Chris asked me to send an update to everyone today, and here is the latest from the Moores:
For those who didn’t know, I had to leave town very suddenly last week. My eldest brother, Ken, is very critically ill in a hospital in Oklahoma as we speak. He crashed very hard last Thursday, and they were speculating about imminent death; so I was showered, packed and on a flight within 45 minutes, not knowing if I would even be in time. I was, though it has been a very difficult few days for him. He has not stabilized by any stretch, but he is not so bad off as he was. I got to see him and talk with him a little while he was still a bit aware and able to mumble to us occasionally. After the first day I was there, he had to be intubated (not as a life-saving measure, thank goodness, but because he needed help achieving better breathing) and is not aware most of the time right now due to pain meds and anti-anxiety meds.
His partner and my sister have been complete rock stars coordinating his care and carrying the heavy burden of decision-making for someone who isn’t in a position to make decisions for themselves. And my mother and his half-brother (who I call my “not brother”, Tom) from Texas has also been completely kick-ass in supporting everyone, staying by his bedside, running for coffee, arranging hotel stays for visitors…you name it. So much love and effort has been surrounding Ken these past few weeks, and the struggle continues. Please keep Ken and my family in your prayers.
All this to say that we were already on a tight timeline to try and get everything done we felt needed to be squared away before chemo started, and that took an additional 4 days out of the mix. One of the important things we wanted to do was to bank some sperm, as the chances of chemo making Chris infertile is about 50/50. We are still as on-the-fence about children as we ever were, but we don’t want the decision made for us. Perhaps when we get through all this, we will feel more strongly about having children than we do–who knows! This keeps that an option for us. So we have set that up for this week, which we are grateful to be able to do.
The other reason to delay is to have a port put in. For those who aren’t familiar with it, a port is kind of like a permanent IV line which is surgically placed in a patient’s upper chest, allowing nearly direct access to the heart for the purposes of quickly and easily delivering drugs or medicines to the blood stream. Without it, Chris would need to get poked with needles every single day for 5-6 days straight during his “on” weeks, where at least every other day they would need to find a new vein to do it in. OUCH! Additionally, for at least a year following his chemo treatments, he will need to get regular CT scans and testing, which they can continue to use the port for. The further bonus to a port is there is no “leakage” of the chemo drugs, which is a potentiality in regular IV’s, which can damage the area around the IV and decrease the effectiveness of the infusion session. So though it makes one squeamish to imagine having a “hole” in your body for at least an entire year, we believe it is the best course of action. He should be getting that done later in the week.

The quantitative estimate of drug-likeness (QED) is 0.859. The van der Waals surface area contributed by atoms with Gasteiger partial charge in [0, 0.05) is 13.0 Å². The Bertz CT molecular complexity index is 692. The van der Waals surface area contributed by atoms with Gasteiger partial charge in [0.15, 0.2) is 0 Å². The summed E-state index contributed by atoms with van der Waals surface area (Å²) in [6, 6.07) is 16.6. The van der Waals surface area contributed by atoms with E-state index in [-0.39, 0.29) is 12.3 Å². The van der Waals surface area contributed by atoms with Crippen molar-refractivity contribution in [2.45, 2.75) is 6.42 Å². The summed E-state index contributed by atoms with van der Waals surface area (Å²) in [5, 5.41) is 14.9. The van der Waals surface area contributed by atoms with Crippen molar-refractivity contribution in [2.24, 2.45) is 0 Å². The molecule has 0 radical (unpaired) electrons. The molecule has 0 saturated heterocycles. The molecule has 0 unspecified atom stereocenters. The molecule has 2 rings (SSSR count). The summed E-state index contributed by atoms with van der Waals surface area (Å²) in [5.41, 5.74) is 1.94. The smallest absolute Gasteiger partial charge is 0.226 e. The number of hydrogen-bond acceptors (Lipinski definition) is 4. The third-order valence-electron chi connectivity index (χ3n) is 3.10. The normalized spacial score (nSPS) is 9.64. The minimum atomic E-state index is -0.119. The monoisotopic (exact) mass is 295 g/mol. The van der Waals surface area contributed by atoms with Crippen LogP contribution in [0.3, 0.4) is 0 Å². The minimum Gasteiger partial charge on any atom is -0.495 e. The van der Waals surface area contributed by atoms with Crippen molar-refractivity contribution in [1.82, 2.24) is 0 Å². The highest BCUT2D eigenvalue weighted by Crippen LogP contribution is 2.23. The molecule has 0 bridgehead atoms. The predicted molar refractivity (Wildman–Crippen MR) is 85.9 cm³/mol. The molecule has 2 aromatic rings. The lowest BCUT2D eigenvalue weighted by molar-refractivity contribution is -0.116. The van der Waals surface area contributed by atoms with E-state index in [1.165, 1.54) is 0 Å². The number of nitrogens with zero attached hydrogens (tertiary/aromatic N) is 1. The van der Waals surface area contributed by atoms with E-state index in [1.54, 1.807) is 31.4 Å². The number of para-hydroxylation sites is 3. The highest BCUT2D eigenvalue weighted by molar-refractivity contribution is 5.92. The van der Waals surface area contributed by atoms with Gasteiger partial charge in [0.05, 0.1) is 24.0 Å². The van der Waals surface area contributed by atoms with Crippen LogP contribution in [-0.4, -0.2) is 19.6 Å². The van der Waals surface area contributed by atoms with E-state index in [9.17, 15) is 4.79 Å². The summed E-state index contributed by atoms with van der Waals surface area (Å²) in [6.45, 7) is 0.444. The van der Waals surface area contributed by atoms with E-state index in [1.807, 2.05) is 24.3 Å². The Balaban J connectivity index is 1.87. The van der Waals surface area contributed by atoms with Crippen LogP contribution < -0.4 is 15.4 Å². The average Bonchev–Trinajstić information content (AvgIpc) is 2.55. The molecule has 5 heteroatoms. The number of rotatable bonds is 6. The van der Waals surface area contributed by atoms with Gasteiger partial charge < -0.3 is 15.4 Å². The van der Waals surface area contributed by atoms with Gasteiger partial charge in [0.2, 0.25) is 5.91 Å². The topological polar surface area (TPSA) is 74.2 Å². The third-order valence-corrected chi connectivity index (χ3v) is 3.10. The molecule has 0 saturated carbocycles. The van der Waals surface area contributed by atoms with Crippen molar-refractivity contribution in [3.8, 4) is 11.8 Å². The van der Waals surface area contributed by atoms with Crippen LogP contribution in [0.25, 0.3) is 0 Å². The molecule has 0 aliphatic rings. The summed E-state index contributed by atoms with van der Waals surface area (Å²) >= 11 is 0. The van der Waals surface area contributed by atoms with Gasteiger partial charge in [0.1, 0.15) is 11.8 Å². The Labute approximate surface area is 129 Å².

I gotta tell ya’ friends, scheduling for cancer-related office visits, testing, medications, and treatments is a real mind bender. For the first three weeks of his chemo, we have 15 appointments lined up! Some will be back-to-back at the same facility, which is a relief. I can say from experience now, though, that I very much like PSCC. I wasn’t here last week for Chris’ initial appointment at the new oncologist, so didn’t get a sense of where we would be spending many hours in the coming months. But after today I feel more confident we made the right choice to move to NW Hospital to be near our home. And so long as there is space in the room for me (some days are busier than others), they encourage loved ones to stay with patients while they are receiving their infusions. That time in the chair, plus the expected fatigue and side-effects, means Chris and I will get a lot of “just hanging out” time together in the coming months. Any movie or music recommendations are welcome. 😉 And as with his surgery recovery time, if you would like to arrange to visit, get in touch with us.
So that’s the update. It was hard after all the emotional build-up to take a running leap into chemo only to walk out a couple hours later not having begun, but our week will still be very full running around going to doctors/lab appointments, and trying to get things better settled for the long haul. We continue to be so grateful for your warm, loving energy coming from all around the world. And I want to say this as well–we may have a lot of heavy stuff on our plate right now, but please don’t feel that you can’t still talk to us, share with us, and lean on us as your loving friends as you always have. Sometimes being able to reach out to love and care for someone else is just the way to lift your own spirits. So no tip-toeing around us, okay? Let us love you right back.
Below is our new mascot, which was crocheted with love by our not-sister-in-law Lisa (Tom’s wife). She makes a habit out of crocheting angry body parts and sending them to friends who are sick or injured. Ken has an angry gall bladder from his last hospital visit, for instance. This is Chris’ angry testicle. She even made sure she knew what his hair color was to get that part right. The best part? It has a tiny bell in it. It jingles.